I agree with what @mmirG and I would go even further to say that this is exactly what we don’t want. The cover art on the 1997 US CD release of this album should be the actual cover of the 1997 US CD release, not some piece of art that we think is the most representative of what the graphic designer presented to the marketing department. These variations between releases are what make this artwork correct or not. The fact that one release has the RCA logo on the front instead of the back, or this release has the catalog number in the lower left instead of the lower right, or this release has a pale yellow background instead of cream/off white (see Edit #34234849).
For example look at this cover here:
I’m sure nobody in the band really wanted that ugly “Best Buy” logo in the corner, but replacing the cover on this release with a cover lacking the logo would simply be wrong. This is what the 1982 RCA US Vinyl re-release looks like, and to put another cover in it’s place would be allowing inaccurate data into the database.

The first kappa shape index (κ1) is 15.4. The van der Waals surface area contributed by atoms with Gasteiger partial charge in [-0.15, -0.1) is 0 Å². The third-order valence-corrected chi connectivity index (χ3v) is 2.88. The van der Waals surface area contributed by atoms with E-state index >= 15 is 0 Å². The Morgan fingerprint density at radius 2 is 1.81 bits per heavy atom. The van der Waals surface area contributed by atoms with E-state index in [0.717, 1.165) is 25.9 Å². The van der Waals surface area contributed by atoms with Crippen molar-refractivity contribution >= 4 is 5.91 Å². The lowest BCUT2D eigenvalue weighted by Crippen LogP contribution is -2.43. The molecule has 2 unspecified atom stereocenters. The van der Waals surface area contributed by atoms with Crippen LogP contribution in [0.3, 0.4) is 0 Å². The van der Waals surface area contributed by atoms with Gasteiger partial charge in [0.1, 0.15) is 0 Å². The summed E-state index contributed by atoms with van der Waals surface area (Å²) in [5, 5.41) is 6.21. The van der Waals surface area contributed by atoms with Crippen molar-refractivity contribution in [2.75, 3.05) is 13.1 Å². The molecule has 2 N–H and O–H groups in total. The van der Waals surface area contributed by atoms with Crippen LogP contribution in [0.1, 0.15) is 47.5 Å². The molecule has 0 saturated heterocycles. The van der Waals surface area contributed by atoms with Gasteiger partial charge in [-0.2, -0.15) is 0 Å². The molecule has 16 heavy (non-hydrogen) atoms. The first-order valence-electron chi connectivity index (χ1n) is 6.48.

That is, I think, the root of the contention here. I’m not on the MB staff, and I don’t speak for MusicBrainz, but since I started here in 2009, the main thing I’ve learned is that the MusicBrainz community values accuracy above all. When a user comes to MB, whether it’s some guy pulling up the website to look up who played harmonica on a song he likes or the BBC downloading reams of data directly from the database, they know that what they’re seeing is the best, most accurate data we can give them. We may make mistakes, and there’s a lot of data in here that’s incomplete (and kudos to you for curating the U2 data), but what we don’t do is purposely allow wrong data into the database.
So when someone pulls up the 1997 US CD release of U2’s Pop, if they’re seeing the iTunes version of the vinyl release’s cover art, that’s just as bad as if we replaced the CD release’s catalog number with the vinyl release’s catalog number.